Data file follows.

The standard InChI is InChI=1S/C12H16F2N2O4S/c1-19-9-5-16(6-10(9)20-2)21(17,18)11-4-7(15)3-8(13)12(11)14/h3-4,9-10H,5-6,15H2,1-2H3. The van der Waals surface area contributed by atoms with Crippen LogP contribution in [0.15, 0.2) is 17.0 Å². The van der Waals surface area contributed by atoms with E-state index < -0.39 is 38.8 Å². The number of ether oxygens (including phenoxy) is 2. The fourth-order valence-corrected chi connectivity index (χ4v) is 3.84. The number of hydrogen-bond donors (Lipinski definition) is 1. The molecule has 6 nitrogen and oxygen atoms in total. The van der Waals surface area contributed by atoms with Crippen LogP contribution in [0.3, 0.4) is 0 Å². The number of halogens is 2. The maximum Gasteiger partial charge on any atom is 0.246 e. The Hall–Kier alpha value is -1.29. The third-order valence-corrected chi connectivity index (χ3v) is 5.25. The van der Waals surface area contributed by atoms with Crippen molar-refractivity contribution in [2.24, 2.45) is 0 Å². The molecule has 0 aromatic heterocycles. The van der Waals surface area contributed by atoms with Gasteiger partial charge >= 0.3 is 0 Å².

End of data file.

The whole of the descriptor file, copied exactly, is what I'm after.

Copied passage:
The standard InChI is InChI=1S/C12H16F2N2O4S/c1-19-9-5-16(6-10(9)20-2)21(17,18)11-4-7(15)3-8(13)12(11)14/h3-4,9-10H,5-6,15H2,1-2H3. The van der Waals surface area contributed by atoms with Crippen LogP contribution in [0.15, 0.2) is 17.0 Å². The van der Waals surface area contributed by atoms with E-state index < -0.39 is 38.8 Å². The number of ether oxygens (including phenoxy) is 2. The fourth-order valence-corrected chi connectivity index (χ4v) is 3.84. The number of hydrogen-bond donors (Lipinski definition) is 1. The molecule has 6 nitrogen and oxygen atoms in total. The van der Waals surface area contributed by atoms with Crippen LogP contribution in [0.3, 0.4) is 0 Å². The number of halogens is 2. The maximum Gasteiger partial charge on any atom is 0.246 e. The Hall–Kier alpha value is -1.29. The third-order valence-corrected chi connectivity index (χ3v) is 5.25. The van der Waals surface area contributed by atoms with Crippen molar-refractivity contribution in [2.24, 2.45) is 0 Å². The molecule has 0 aromatic heterocycles. The van der Waals surface area contributed by atoms with Gasteiger partial charge >= 0.3 is 0 Å².